[4, 4]           [3, 3, 3]
              [PP.sub.5,2]        {3, 6}
                                  [9, 8]

[J.sub.6]     [PP.sub.6,1]     {2, 5, 7, 8}           {3}
                               [5, 3, 5, 4]           [4]
              [PP.sub.6,2]     {2, 4, 7, 8}           {6}
                               [6, 7, 5, 6]           [7]
              [PP.sub.6,3]        {3, 6}
                                  [9, 8]

Job                PP                      Operations

                              [O.sub.5]    [O.sub.6]    [O.sub.7]

[J.sub.1]     [PP.sub.1,1]

              [PP.sub.1,2]

[J.sub.2]     [PP.sub.2,1]      {2, 4}       {4, 6}     {1, 3, 5}
                                [3, 4]       [3, 5]     [5, 5, 8]
              [PP.sub.2,2]      {4, 6}     {1, 6, 8}       {4}
                                [1, 2]     [5, 6, 4]       [4]

[J.sub.3]     [PP.sub.3,1]      {1, 6}        {5}
                                [6, 6]        [4]
              [PP.sub.3,2]

              [PP.sub.3,3]      {1, 2}
                                [1, 4]

[J.sub.4]     [PP.sub.4,1]

              [PP.sub.4,2]

[J.sub.5]     [PP.sub.5,1]

              [PP.sub.5,2]

[J.sub.6]     [PP.sub.6,1]      {4, 5}       {3, 6}
                                [4, 6]       [5, 4]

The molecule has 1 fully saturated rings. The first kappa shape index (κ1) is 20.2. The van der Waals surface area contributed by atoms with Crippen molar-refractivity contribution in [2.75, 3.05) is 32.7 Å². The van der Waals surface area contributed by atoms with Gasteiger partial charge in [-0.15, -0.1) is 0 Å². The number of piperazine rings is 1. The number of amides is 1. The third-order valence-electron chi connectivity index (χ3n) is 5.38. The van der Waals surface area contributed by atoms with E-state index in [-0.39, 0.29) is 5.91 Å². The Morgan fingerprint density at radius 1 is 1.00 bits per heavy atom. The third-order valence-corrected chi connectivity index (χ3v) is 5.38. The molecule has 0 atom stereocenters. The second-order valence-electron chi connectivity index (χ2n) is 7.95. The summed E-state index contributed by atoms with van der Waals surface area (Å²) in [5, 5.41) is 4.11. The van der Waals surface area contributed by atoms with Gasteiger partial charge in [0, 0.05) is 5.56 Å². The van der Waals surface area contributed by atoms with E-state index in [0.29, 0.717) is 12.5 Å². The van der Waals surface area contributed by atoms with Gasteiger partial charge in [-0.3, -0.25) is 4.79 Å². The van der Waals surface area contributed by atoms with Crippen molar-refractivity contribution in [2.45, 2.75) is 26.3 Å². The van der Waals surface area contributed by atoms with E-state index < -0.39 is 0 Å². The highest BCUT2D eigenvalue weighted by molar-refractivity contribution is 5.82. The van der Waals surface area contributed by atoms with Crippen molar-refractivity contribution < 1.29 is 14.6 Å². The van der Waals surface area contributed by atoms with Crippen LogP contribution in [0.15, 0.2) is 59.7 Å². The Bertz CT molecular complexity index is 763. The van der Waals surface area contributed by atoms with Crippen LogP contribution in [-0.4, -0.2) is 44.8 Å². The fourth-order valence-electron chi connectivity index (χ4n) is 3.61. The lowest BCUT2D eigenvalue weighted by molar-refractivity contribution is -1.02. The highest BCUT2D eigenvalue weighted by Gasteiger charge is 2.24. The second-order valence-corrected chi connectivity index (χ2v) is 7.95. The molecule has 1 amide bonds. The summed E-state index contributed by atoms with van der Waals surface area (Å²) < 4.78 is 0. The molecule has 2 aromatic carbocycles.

[PP.sub.6,2]

              [PP.sub.6,3]

Job                PP        Operations

                              [O.sub.8]

[J.sub.1]     [PP.sub.1,1]

              [PP.sub.1,2]

[J.sub.2]     [PP.sub.2,1]       {4}
                                 [2]
              [PP.sub.2,2]

[J.sub.3]     [PP.sub.3,1]

              [PP.sub.3,2]

              [PP.sub.3,3]

[J.sub.4]     [PP.sub.4,1]

              [PP.sub.4,2]

[J.sub.5]     [PP.sub.5,1]

              [PP.sub.5,2]

[J.sub.6]     [PP.sub.6,1]

              [PP.sub.6,2]

              [PP.sub.6,3]

Table 2: Transportation time for 6 x 8 problem.

Machine      [M.sub.1]    [M.sub.2]    [M.sub.3]    [M.sub.4]

[M.sub.1]        0            3            7            10
[M.sub.2]        3            0            4            7
[M.sub.3]        7            4            0            3
[M.sub.4]        10           7            3            0
[M.sub.5]        3            5            8            10
[M.sub.6]        5            3            5            8
[M.sub.7]        8            5            3            5
[M.sub.8]        12           8            5            3

Machine      [M.sub.5]    [M.sub.6]    [M.sub.7]    [M.sub.8]

[M.sub.1]        3            5            8            12
[M.sub.2]        5            3            5            8
[M.sub.3]        8            5            3            5
[M.sub.4]        10           8            5            3